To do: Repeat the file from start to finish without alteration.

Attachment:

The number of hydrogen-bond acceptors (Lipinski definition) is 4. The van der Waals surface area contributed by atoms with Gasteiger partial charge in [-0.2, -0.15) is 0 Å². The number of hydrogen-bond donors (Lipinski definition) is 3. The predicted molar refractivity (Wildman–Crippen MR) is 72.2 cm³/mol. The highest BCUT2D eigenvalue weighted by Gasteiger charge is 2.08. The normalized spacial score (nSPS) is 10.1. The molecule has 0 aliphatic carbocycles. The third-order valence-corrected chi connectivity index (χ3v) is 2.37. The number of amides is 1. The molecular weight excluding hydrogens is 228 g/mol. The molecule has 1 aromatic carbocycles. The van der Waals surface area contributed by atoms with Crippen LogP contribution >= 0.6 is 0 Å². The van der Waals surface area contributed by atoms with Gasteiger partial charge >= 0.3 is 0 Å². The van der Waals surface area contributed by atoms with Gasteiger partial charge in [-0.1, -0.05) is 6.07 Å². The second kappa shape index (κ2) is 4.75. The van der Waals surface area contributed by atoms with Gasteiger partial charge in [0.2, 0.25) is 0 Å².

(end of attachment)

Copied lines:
The number of hydrogen-bond acceptors (Lipinski definition) is 4. The van der Waals surface area contributed by atoms with Gasteiger partial charge in [-0.2, -0.15) is 0 Å². The number of hydrogen-bond donors (Lipinski definition) is 3. The predicted molar refractivity (Wildman–Crippen MR) is 72.2 cm³/mol. The highest BCUT2D eigenvalue weighted by Gasteiger charge is 2.08. The normalized spacial score (nSPS) is 10.1. The molecule has 0 aliphatic carbocycles. The third-order valence-corrected chi connectivity index (χ3v) is 2.37. The number of amides is 1. The molecular weight excluding hydrogens is 228 g/mol. The molecule has 1 aromatic carbocycles. The van der Waals surface area contributed by atoms with Crippen LogP contribution >= 0.6 is 0 Å². The van der Waals surface area contributed by atoms with Gasteiger partial charge >= 0.3 is 0 Å². The van der Waals surface area contributed by atoms with Gasteiger partial charge in [-0.1, -0.05) is 6.07 Å². The second kappa shape index (κ2) is 4.75. The van der Waals surface area contributed by atoms with Gasteiger partial charge in [0.2, 0.25) is 0 Å².